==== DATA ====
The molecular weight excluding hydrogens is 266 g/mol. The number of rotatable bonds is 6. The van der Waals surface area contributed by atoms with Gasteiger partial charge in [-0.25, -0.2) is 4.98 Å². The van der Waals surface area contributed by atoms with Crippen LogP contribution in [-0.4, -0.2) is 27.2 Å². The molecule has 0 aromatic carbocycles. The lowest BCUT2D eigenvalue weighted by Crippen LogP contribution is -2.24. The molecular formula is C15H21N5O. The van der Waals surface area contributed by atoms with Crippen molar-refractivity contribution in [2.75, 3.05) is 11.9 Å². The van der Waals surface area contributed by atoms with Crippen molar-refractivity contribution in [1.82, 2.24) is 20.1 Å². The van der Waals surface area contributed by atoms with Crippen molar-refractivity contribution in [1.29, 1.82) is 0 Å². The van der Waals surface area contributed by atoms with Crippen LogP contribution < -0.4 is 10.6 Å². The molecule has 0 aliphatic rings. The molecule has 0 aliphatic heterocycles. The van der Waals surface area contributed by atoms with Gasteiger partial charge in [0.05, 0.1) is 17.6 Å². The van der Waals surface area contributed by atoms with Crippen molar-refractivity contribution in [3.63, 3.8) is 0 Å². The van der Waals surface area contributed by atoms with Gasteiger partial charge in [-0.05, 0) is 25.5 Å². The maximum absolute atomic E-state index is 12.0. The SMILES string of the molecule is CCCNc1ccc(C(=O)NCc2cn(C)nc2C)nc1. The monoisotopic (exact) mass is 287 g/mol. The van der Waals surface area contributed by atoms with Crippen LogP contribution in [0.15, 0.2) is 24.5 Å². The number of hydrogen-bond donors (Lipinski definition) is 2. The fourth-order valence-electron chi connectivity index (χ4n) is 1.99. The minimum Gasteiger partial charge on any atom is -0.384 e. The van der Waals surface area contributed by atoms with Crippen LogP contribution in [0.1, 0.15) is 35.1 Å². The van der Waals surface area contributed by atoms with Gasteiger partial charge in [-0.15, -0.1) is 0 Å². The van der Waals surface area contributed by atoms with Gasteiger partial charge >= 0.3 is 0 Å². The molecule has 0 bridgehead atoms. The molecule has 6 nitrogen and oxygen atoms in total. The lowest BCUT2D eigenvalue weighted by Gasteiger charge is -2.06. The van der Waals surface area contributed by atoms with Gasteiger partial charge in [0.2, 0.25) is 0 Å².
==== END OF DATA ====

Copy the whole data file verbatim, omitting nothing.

The molecular weight excluding hydrogens is 266 g/mol. The number of rotatable bonds is 6. The van der Waals surface area contributed by atoms with Gasteiger partial charge in [-0.25, -0.2) is 4.98 Å². The van der Waals surface area contributed by atoms with Crippen LogP contribution in [-0.4, -0.2) is 27.2 Å². The molecule has 0 aromatic carbocycles. The lowest BCUT2D eigenvalue weighted by Crippen LogP contribution is -2.24. The molecular formula is C15H21N5O. The van der Waals surface area contributed by atoms with Crippen molar-refractivity contribution in [2.75, 3.05) is 11.9 Å². The van der Waals surface area contributed by atoms with Crippen molar-refractivity contribution in [1.82, 2.24) is 20.1 Å². The van der Waals surface area contributed by atoms with Crippen molar-refractivity contribution in [1.29, 1.82) is 0 Å². The van der Waals surface area contributed by atoms with Crippen LogP contribution < -0.4 is 10.6 Å². The molecule has 0 aliphatic rings. The molecule has 0 aliphatic heterocycles. The van der Waals surface area contributed by atoms with Gasteiger partial charge in [0.05, 0.1) is 17.6 Å². The van der Waals surface area contributed by atoms with Crippen molar-refractivity contribution in [3.63, 3.8) is 0 Å². The van der Waals surface area contributed by atoms with Gasteiger partial charge in [-0.05, 0) is 25.5 Å². The maximum absolute atomic E-state index is 12.0. The SMILES string of the molecule is CCCNc1ccc(C(=O)NCc2cn(C)nc2C)nc1. The monoisotopic (exact) mass is 287 g/mol. The van der Waals surface area contributed by atoms with Crippen LogP contribution in [0.15, 0.2) is 24.5 Å². The number of hydrogen-bond donors (Lipinski definition) is 2. The fourth-order valence-electron chi connectivity index (χ4n) is 1.99. The minimum Gasteiger partial charge on any atom is -0.384 e. The van der Waals surface area contributed by atoms with Crippen LogP contribution in [0.1, 0.15) is 35.1 Å². The van der Waals surface area contributed by atoms with Gasteiger partial charge in [-0.15, -0.1) is 0 Å². The van der Waals surface area contributed by atoms with Gasteiger partial charge >= 0.3 is 0 Å². The molecule has 0 bridgehead atoms. The molecule has 6 nitrogen and oxygen atoms in total. The lowest BCUT2D eigenvalue weighted by Gasteiger charge is -2.06. The van der Waals surface area contributed by atoms with Gasteiger partial charge in [0.2, 0.25) is 0 Å².